When July rolled around this year and Lee Anderson still had no hay to harvest, he knew this summer's drought would be a tough one.
"Actually, this year turned out to be worse than the last two years - and they were declared disaster years," Mr. Anderson said. "Makes it tough to keep the farmer on the farm and get the young farmer to start farming."
The Grovetown farmer could see some relief if Georgia voters repeal the state property tax on family farm equipment. The referendum was created by the passage of H.B. 1416 this year by the General Assembly and Gov. Roy Barnes.
The referendum, if it passes Nov. 7, would benefit family-owned farms, dairies, ranches and nurseries by exempting equipment such as tractors and combines from property taxes.
Personal vehicles still would be subject to taxation, as would any machinery belonging to corporate agribusiness operations.
The referendum will appear on the ballot as referendum A.
Agriculture is Georgia's largest industry, producing $56 billion annually. The property taxes collected annually on family farm equipment are about $13 million. - about .02 percent of the $6 billion total state property tax revenue.
Standing with his boots in the dirt on his 240-acre farm in Grovetown, Mr. Anderson cocks his head and shifts his weight as he thinks of what that money would mean to family operations.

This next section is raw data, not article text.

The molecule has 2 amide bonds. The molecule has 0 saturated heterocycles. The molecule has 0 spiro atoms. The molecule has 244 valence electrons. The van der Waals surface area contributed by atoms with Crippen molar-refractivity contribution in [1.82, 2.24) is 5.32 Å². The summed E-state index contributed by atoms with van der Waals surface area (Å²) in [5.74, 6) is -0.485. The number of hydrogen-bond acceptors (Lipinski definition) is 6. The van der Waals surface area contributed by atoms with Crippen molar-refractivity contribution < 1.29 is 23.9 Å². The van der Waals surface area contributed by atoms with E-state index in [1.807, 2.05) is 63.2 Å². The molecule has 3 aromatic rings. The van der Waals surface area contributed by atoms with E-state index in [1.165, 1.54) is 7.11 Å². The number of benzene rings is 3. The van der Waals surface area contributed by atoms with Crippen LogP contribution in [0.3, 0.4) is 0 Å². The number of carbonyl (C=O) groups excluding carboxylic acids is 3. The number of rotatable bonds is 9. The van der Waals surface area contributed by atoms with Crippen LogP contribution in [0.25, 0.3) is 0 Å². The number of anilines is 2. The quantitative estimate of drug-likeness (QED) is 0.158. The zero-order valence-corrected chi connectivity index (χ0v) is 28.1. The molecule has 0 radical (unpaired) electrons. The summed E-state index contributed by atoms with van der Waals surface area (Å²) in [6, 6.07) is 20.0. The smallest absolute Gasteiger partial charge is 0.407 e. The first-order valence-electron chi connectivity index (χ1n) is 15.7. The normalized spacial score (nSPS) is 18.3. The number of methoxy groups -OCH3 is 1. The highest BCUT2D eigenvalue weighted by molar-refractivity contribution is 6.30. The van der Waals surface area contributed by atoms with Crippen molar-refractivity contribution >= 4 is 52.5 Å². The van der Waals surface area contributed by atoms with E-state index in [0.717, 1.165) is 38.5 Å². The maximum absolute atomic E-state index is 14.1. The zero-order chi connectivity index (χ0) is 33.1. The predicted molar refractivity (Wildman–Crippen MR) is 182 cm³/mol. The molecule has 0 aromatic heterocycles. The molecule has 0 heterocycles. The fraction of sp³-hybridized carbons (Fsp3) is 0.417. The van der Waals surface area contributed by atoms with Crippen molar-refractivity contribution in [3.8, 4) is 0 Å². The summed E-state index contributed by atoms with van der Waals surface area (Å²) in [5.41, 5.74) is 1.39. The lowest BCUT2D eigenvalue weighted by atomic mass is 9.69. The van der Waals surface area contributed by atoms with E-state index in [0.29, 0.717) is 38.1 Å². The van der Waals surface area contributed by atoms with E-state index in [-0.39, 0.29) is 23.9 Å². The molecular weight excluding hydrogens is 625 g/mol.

"Every little bit helps," he said. "That's not a whole lot of money to the government, but it's a whole lot of money to us farmers. The farmer is the one who puts food on the table, a shirt on your back and a roof over your head. We touch everyone's life with all of the basics."
In the case of Columbia County, where Mr. Anderson's farm is located, the total property tax base is $48 million - $8,400 of which comes from property taxes on family farm equipment.
"We're not a real rural county, so it probably won't impact us if it passes," said Kay Allen, Columbia County tax commissioner. "But when one area dries up, the tax burden shifts to another. People don't just quit expanding government."
Surrounding states, such as Tennessee, Alabama, South Carolina, Virginia, Mississippi, Kentucky, Louisiana and Texas, do not have a similar property tax. Will Hurst, a political consultant for the Georgia Family Farm Coalition, said eliminating the equipment tax will make Georgia family farmers more competitive.
"When we take our products to markets, the cost of goods and the cost of producing those goods has to be recouped," Mr. Hurst said. "It's costing our state's family farmers more money to produce the same goods because of this tax."
Reach John Bankston at (706) 823-3352.
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